Resources on Connivance

Total results: 5
Topical Study on Connivance Connivance is the act of allowing wrongdoing to be covered up or overlooked, whether actively or passively. "Connivance" derives from the Latin {{coniveo}}: "to close the eyes, to overlook." While often tied to the idea of conspiracy or collusion, connivance does not necessarily carry secretive overtones. In theological terms, connivance... Visions of the Future Commentary/Exegesis by Thomas O'Brien Commentary/Exegesis by Thomas O'Brien Topics: Exile , Paul Source: Scripture in Context Thomas O'Brien comments on Genesis 28:10-19a, Isaiah 44:6-8, and Romans 8:12-25, drawing out the unique visions of God's good future present in each text. How to (un)Cage a Girl Children's Sermon by Nadine Ellsworth-Moran Children's Sermon by Nadine Ellsworth-Moran Topics: Feminism , Sexuality , Divorce , Poetry Source: Storypath A book review, written by Nadine Ellsworth-Moran, of the poetry collection How to (Un)Cage a Girl. Ellsworth-Moran offers an overview of this book about growing up as a woman, adding theological connections and "faith talk" questions.... When God Takes the Lead Commentary/Exegesis by John C Holbert Commentary/Exegesis by John C Holbert Topics: Commentary , Exile , Ezekiel , Israel Source: Working Preacher Ezekiel 17:22-24 provides hard ground to dig a sermon from, but the context around helps. There are fertile fields surrounding which feed these trees, as the failures of humans bring God to the helm. Full Text Hymns on Connivance O Thou sweetest Source of Gladness!PD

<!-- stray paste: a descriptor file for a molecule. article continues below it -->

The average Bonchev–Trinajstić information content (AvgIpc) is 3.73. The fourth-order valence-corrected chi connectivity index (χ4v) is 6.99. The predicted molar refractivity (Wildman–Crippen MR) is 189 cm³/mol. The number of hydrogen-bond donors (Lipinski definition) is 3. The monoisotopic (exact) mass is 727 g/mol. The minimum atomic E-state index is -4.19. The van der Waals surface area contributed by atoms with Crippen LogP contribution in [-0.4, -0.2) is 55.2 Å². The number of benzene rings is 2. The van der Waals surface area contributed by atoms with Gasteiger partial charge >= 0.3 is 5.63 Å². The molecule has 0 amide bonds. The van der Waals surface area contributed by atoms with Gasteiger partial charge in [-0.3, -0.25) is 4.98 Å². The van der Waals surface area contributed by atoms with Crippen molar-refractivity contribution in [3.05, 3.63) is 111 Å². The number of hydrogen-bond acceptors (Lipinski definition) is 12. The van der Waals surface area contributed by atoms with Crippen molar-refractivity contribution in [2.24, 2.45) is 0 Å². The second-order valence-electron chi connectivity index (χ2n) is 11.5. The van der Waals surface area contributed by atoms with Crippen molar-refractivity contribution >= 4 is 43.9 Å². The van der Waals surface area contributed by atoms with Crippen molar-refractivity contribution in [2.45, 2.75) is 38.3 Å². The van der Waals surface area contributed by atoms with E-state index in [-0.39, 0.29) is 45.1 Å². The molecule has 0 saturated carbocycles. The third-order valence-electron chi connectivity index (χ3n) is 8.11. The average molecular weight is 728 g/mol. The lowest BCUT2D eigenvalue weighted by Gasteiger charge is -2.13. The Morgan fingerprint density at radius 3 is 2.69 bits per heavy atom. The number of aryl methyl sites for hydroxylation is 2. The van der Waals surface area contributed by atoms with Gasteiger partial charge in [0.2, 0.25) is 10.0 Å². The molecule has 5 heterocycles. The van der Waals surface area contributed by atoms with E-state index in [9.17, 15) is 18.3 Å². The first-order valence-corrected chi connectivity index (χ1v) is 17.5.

The Alibi Agency Book Quote by Cullen Murphy Book Quote by Cullen Murphy Topics: Connivance , Betrayal , Deceitfulness , Adultery Source: Center for Excellence in Preaching This quotation from Cullen Murhpy describes the Alibi Agency, a British group that, for a fee, creates a perfect alibi to keep spouses from learning about affiars. Channeling the Sin-Eater Article by Thomas Lynch Article by Thomas Lynch Topics: Death , Funeral , Clergy , Religious Poems Source: Commonweal An essay by undertaker and poet Thomas Lynch about Argyle, a fictional "sin-eater" who features in some of his poems. Lynch describes the ways that Argyle reflects his own wrestling with the challenges of faith.
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